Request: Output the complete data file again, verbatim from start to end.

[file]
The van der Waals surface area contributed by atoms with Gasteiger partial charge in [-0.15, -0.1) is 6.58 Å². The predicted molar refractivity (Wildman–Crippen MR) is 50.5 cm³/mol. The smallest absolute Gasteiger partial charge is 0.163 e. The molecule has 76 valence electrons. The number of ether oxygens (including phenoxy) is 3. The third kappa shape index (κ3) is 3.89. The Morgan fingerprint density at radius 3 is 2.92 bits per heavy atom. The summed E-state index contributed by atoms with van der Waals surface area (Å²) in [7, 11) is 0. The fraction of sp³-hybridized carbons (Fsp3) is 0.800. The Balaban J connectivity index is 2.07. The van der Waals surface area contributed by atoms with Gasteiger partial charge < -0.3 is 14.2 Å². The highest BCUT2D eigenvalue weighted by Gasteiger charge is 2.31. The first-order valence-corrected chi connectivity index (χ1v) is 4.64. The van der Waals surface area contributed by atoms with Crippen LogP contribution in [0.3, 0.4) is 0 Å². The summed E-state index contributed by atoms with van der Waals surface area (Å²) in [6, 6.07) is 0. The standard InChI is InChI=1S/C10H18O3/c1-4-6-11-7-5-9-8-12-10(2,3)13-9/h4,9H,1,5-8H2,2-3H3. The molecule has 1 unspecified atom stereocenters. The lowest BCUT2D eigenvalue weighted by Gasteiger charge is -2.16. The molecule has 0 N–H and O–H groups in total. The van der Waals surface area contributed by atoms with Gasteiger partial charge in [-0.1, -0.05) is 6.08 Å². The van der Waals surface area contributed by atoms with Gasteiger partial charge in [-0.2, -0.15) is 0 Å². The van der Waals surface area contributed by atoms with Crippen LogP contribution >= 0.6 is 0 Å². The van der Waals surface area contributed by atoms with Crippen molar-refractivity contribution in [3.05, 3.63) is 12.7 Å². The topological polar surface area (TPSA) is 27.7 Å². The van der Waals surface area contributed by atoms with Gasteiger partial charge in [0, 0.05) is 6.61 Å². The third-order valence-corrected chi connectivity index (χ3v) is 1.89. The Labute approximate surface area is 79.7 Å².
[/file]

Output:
The van der Waals surface area contributed by atoms with Gasteiger partial charge in [-0.15, -0.1) is 6.58 Å². The predicted molar refractivity (Wildman–Crippen MR) is 50.5 cm³/mol. The smallest absolute Gasteiger partial charge is 0.163 e. The molecule has 76 valence electrons. The number of ether oxygens (including phenoxy) is 3. The third kappa shape index (κ3) is 3.89. The Morgan fingerprint density at radius 3 is 2.92 bits per heavy atom. The summed E-state index contributed by atoms with van der Waals surface area (Å²) in [7, 11) is 0. The fraction of sp³-hybridized carbons (Fsp3) is 0.800. The Balaban J connectivity index is 2.07. The van der Waals surface area contributed by atoms with Gasteiger partial charge < -0.3 is 14.2 Å². The highest BCUT2D eigenvalue weighted by Gasteiger charge is 2.31. The first-order valence-corrected chi connectivity index (χ1v) is 4.64. The van der Waals surface area contributed by atoms with Crippen LogP contribution in [0.3, 0.4) is 0 Å². The summed E-state index contributed by atoms with van der Waals surface area (Å²) in [6, 6.07) is 0. The standard InChI is InChI=1S/C10H18O3/c1-4-6-11-7-5-9-8-12-10(2,3)13-9/h4,9H,1,5-8H2,2-3H3. The molecule has 1 unspecified atom stereocenters. The lowest BCUT2D eigenvalue weighted by Gasteiger charge is -2.16. The molecule has 0 N–H and O–H groups in total. The van der Waals surface area contributed by atoms with Gasteiger partial charge in [-0.1, -0.05) is 6.08 Å². The van der Waals surface area contributed by atoms with Gasteiger partial charge in [-0.2, -0.15) is 0 Å². The van der Waals surface area contributed by atoms with Crippen LogP contribution >= 0.6 is 0 Å². The van der Waals surface area contributed by atoms with Crippen molar-refractivity contribution in [3.05, 3.63) is 12.7 Å². The topological polar surface area (TPSA) is 27.7 Å². The van der Waals surface area contributed by atoms with Gasteiger partial charge in [0, 0.05) is 6.61 Å². The third-order valence-corrected chi connectivity index (χ3v) is 1.89. The Labute approximate surface area is 79.7 Å².